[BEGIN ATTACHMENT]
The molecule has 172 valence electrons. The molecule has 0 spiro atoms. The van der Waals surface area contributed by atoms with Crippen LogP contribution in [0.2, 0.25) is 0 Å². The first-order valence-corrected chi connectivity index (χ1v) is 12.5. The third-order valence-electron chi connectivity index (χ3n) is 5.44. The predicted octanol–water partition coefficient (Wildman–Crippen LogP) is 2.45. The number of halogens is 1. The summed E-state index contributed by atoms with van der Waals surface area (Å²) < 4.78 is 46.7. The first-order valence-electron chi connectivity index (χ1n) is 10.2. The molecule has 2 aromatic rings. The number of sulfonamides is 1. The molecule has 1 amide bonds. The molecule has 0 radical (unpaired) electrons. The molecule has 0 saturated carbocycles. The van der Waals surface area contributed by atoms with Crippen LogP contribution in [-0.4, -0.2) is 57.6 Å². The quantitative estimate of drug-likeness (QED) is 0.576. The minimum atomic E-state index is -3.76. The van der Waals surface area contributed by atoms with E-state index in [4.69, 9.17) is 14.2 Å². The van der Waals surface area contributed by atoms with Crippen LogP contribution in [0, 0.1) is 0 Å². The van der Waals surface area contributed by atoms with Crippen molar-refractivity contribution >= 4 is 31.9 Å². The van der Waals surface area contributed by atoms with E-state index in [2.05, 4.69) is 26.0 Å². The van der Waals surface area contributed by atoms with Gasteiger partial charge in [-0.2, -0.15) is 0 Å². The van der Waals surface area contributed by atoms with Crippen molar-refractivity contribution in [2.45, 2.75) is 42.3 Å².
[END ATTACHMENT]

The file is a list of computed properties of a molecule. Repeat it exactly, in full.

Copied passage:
The molecule has 172 valence electrons. The molecule has 0 spiro atoms. The van der Waals surface area contributed by atoms with Crippen LogP contribution in [0.2, 0.25) is 0 Å². The first-order valence-corrected chi connectivity index (χ1v) is 12.5. The third-order valence-electron chi connectivity index (χ3n) is 5.44. The predicted octanol–water partition coefficient (Wildman–Crippen LogP) is 2.45. The number of halogens is 1. The summed E-state index contributed by atoms with van der Waals surface area (Å²) < 4.78 is 46.7. The first-order valence-electron chi connectivity index (χ1n) is 10.2. The molecule has 2 aromatic rings. The number of sulfonamides is 1. The molecule has 1 amide bonds. The molecule has 0 radical (unpaired) electrons. The molecule has 0 saturated carbocycles. The van der Waals surface area contributed by atoms with Crippen LogP contribution in [-0.4, -0.2) is 57.6 Å². The quantitative estimate of drug-likeness (QED) is 0.576. The minimum atomic E-state index is -3.76. The van der Waals surface area contributed by atoms with E-state index in [4.69, 9.17) is 14.2 Å². The van der Waals surface area contributed by atoms with Crippen LogP contribution in [0, 0.1) is 0 Å². The van der Waals surface area contributed by atoms with Crippen molar-refractivity contribution >= 4 is 31.9 Å². The van der Waals surface area contributed by atoms with E-state index in [2.05, 4.69) is 26.0 Å². The van der Waals surface area contributed by atoms with Gasteiger partial charge in [-0.2, -0.15) is 0 Å². The van der Waals surface area contributed by atoms with Crippen molar-refractivity contribution in [2.45, 2.75) is 42.3 Å².